The development of the rest of the park acreage has no certain timetable at this point, Carmona said. It is on the capital improvements project list for 2024, but the timeline is flexible.

Western Veterans Vitorial

The recently rebranded Western Veterans Vitorial is another passion project, this one for a Gilbert-based nonprofit group, Operation Welcome Home AZ, that puts on ceremonies for veterans settling in or returning to the state after leaving the service.

The rebranding also reflects an effort to make the park regionally significant for the Western United States, board President Annie Remsburg said.

Funds are being raised privately to build the park, which sits adjacent to the town’s Public Safety Building, with an original estimate of $3 million to complete the project, though a revised figure is expected soon.

The group is starting a national capital campaign this spring selling inscribed bricks for a plaza out front. Donations can be made to

While the project was first announced in 2015, work did not start until April 2018. The Arizona National Guard’s 3rd platoon of the 258th Engineer Company then performed preconstruction earth and site work as part of itse training.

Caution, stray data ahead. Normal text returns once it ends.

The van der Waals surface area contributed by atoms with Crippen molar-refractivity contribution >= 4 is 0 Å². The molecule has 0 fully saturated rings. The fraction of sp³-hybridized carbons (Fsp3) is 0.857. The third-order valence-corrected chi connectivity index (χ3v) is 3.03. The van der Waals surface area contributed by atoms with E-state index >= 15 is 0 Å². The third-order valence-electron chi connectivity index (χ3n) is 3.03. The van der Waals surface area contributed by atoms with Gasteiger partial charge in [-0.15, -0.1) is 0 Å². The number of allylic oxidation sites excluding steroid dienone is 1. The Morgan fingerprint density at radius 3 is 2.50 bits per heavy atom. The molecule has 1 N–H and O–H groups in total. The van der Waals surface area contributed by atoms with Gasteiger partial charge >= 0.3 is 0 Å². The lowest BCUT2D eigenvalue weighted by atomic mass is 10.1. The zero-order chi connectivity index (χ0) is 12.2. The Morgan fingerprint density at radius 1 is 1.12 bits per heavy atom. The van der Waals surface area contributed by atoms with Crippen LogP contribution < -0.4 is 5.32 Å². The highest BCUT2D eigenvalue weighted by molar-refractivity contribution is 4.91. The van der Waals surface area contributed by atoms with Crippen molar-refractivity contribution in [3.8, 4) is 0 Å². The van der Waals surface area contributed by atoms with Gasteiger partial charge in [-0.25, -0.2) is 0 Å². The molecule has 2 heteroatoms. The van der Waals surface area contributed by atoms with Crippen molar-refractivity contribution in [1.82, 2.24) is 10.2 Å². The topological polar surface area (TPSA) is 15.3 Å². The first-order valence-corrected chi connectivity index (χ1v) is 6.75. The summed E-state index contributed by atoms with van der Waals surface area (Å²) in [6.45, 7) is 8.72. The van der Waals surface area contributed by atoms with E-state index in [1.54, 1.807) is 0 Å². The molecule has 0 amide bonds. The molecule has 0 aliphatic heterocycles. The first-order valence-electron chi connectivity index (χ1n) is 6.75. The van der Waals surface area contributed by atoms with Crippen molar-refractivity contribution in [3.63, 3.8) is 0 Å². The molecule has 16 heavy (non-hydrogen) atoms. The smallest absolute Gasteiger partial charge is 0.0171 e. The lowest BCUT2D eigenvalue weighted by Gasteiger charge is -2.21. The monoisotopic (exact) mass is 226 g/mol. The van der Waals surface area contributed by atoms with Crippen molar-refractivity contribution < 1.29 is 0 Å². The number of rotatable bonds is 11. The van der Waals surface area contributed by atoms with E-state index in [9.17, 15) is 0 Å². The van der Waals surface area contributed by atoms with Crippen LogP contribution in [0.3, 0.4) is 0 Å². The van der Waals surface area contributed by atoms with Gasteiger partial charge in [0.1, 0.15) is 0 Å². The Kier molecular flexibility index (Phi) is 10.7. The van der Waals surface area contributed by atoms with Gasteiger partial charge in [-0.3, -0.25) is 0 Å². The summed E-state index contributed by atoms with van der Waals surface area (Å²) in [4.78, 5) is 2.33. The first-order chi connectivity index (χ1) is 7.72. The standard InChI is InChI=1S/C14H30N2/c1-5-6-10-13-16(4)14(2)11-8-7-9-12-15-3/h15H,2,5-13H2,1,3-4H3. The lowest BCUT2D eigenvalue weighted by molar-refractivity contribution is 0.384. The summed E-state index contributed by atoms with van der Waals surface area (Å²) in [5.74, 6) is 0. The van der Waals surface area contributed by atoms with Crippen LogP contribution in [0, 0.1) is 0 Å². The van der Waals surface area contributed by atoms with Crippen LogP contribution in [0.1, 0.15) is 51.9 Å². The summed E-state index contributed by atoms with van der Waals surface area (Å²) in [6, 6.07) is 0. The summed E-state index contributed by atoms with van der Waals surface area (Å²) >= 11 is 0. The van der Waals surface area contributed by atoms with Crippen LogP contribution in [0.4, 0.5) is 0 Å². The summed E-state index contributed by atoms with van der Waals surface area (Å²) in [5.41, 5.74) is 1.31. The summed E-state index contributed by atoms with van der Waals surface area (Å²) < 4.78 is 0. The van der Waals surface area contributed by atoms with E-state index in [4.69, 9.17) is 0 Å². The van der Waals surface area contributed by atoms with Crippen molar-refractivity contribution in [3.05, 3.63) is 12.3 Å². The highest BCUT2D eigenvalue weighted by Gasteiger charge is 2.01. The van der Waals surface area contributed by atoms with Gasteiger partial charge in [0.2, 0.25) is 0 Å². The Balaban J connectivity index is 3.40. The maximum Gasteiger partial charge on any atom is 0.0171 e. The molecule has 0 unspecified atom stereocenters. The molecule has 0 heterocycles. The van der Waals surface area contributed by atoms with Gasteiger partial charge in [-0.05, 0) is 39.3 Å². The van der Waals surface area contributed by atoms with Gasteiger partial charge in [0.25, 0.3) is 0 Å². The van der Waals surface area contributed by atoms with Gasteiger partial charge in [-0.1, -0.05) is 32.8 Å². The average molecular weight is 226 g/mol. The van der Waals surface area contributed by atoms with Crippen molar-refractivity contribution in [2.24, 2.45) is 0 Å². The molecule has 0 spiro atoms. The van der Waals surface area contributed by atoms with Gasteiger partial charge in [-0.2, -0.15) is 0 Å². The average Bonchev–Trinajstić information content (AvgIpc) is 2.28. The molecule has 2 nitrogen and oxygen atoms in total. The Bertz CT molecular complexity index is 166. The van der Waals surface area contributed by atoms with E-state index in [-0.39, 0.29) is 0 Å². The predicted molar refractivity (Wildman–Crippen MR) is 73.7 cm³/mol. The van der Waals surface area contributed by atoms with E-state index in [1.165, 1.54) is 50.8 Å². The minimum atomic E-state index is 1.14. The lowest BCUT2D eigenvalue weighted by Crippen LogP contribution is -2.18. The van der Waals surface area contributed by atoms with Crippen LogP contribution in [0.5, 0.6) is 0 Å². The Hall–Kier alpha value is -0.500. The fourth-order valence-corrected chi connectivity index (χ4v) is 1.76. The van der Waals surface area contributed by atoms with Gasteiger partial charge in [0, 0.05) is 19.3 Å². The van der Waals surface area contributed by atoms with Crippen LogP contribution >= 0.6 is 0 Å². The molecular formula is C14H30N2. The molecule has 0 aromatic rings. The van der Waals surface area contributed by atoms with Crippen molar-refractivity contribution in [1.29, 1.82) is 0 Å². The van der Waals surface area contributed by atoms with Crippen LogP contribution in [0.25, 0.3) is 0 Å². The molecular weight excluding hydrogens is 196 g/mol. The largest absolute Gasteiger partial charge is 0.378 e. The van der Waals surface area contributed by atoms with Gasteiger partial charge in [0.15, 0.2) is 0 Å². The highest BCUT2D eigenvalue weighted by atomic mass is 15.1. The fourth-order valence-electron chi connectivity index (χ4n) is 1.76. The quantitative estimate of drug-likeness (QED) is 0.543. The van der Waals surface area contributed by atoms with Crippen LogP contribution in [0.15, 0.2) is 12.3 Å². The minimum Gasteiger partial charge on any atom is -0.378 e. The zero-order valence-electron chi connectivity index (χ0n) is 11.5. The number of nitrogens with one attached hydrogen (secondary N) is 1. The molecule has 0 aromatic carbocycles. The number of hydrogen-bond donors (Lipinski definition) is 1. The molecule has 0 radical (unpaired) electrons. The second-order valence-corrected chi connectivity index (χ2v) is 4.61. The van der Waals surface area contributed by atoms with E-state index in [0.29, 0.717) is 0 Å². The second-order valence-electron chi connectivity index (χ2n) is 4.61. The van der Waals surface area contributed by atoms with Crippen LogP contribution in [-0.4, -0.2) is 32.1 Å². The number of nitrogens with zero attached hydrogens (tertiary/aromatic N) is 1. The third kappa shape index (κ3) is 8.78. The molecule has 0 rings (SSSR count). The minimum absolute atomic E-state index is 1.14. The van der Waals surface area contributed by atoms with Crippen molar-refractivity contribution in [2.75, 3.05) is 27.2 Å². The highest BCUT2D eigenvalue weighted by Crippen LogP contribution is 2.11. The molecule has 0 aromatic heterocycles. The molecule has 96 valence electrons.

The next step will be building a perimeter fence, Remsburg said. While the work will happen in phases, the park will not be open to the public until it is complete because of the nature of the grounds and construction work.

Because it is paying for the park as it goes, Operation Welcome Home cannot give an estimate on its opening. It is all dependent on how quickly the money comes in.
By Tom Blodgett

Editor, Gilbert

Raised in Arizona, Tom Blodgett has spent more than 30 years in journalism in Arizona and joined Community Impact Newspaper in July 2018 to launch the Gilbert edition. He is a graduate of Arizona State University, where he served as an instructional professional in the Walter Cronkite School of Journalism and Mass Communication from 2005-19 and remains editorial adviser to The State Press, the university's independent student media outlet.